It’s not that you always have to use “said” as your tag. Mostly, I think, it’s that when you have a conversation between two characters and they are the only characters in the room, it’s not necessary to “tag” every incidence of speech. The reader can tell who is saying what without you tagging every line of dialogue. In this case, less is more. Let a combination of stage business and the flow of the conversation tell the reader who’s speaking.

    And I did see Presents in big, bold letters all over this setup. As I said before, best of luck!

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  28. job
    Feb 27, 2011 @ 14:09:27

    What Jackie Barbosa said.

    There are twenty or thirty distinct ways to tag dialog.

    Pick up a well-written book and skip along from quote mark to quote mark. In each case, ask ask yourself how you know the speaker.

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  29. author
    Feb 28, 2011 @ 10:14:03

    SAO, thanks for the suggestion. I think I will give Adam a promotion to CFO.

    I was reading a book last night and on one page there were four dialogue tags and all of them were ‘he said’. I will definitely revisit that in my piece.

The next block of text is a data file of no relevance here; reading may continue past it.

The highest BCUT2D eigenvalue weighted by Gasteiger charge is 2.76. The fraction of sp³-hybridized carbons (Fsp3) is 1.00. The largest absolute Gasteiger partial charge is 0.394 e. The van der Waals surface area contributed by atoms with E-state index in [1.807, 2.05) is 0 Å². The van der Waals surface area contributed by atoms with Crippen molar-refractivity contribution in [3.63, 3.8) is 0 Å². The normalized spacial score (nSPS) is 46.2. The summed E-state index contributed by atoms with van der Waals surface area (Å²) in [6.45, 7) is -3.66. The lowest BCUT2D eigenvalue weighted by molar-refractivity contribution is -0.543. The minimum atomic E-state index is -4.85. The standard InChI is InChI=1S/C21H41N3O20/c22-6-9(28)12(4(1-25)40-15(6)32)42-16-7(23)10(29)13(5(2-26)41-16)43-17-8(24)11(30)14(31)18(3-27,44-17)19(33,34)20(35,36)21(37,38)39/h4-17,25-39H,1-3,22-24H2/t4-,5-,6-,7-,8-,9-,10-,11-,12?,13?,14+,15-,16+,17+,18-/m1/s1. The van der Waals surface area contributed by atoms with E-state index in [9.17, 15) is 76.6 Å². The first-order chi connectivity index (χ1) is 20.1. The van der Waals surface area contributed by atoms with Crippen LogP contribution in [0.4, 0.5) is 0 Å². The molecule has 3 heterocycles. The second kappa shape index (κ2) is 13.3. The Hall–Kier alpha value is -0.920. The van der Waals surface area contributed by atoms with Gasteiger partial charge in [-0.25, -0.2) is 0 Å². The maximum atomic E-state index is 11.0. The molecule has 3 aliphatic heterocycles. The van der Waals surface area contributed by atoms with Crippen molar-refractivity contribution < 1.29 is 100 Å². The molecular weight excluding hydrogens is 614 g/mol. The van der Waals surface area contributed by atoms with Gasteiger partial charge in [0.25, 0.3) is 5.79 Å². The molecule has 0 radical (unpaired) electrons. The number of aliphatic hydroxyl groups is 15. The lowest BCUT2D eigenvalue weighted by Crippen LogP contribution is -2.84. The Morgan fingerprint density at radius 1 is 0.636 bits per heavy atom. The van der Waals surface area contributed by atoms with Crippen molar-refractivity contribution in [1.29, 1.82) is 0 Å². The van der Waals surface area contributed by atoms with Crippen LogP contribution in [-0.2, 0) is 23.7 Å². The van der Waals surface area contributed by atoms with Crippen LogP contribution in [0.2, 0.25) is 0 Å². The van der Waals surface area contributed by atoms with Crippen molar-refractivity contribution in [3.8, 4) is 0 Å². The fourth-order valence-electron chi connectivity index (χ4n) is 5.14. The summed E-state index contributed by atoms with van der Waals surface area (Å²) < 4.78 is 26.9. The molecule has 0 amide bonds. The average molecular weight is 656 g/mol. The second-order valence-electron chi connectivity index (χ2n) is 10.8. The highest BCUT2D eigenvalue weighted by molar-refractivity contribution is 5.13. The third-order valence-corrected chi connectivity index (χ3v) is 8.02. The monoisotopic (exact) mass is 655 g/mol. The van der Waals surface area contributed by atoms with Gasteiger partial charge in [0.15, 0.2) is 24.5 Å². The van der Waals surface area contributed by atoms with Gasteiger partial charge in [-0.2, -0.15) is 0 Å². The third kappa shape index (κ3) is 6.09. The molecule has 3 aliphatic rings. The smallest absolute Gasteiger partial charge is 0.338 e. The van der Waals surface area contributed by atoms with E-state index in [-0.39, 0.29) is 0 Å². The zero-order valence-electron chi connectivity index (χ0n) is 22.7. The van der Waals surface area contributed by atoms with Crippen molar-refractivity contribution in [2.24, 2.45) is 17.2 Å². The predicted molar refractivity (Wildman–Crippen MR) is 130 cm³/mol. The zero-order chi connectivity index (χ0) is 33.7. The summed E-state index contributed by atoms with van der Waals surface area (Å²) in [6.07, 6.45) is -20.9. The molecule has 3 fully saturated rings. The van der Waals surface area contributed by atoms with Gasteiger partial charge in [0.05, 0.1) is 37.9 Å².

Again, thanks for your comments/suggestions.

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  30. Sharon
    Mar 01, 2011 @ 17:26:44

    It’s frustrating for all of the reviewers to give their time critiquing a piece and then learn that you’ve already changed/deleted this scene. I believe that Jane gives the authors a chance to update their submission before it’s posted, and I wish that you had taken advantage of that.

    It seems that you’ve gotten a lot of great comments about the writing style, but I have some concerns about the basic plot.

    First of all, you present Douglas as a man who cares deepy about his daughter and wants to protect her, and who cares more about the fate of his employees than his own financial demise. And this man is going to sell his daughter? You need to completely change Douglas to make it believable that he would rather sell his daughter than his company. Unless he is a heartless, greedy bastard, it would take a lot more than the loss of his company to make him sacrifice his daughter’s happiness.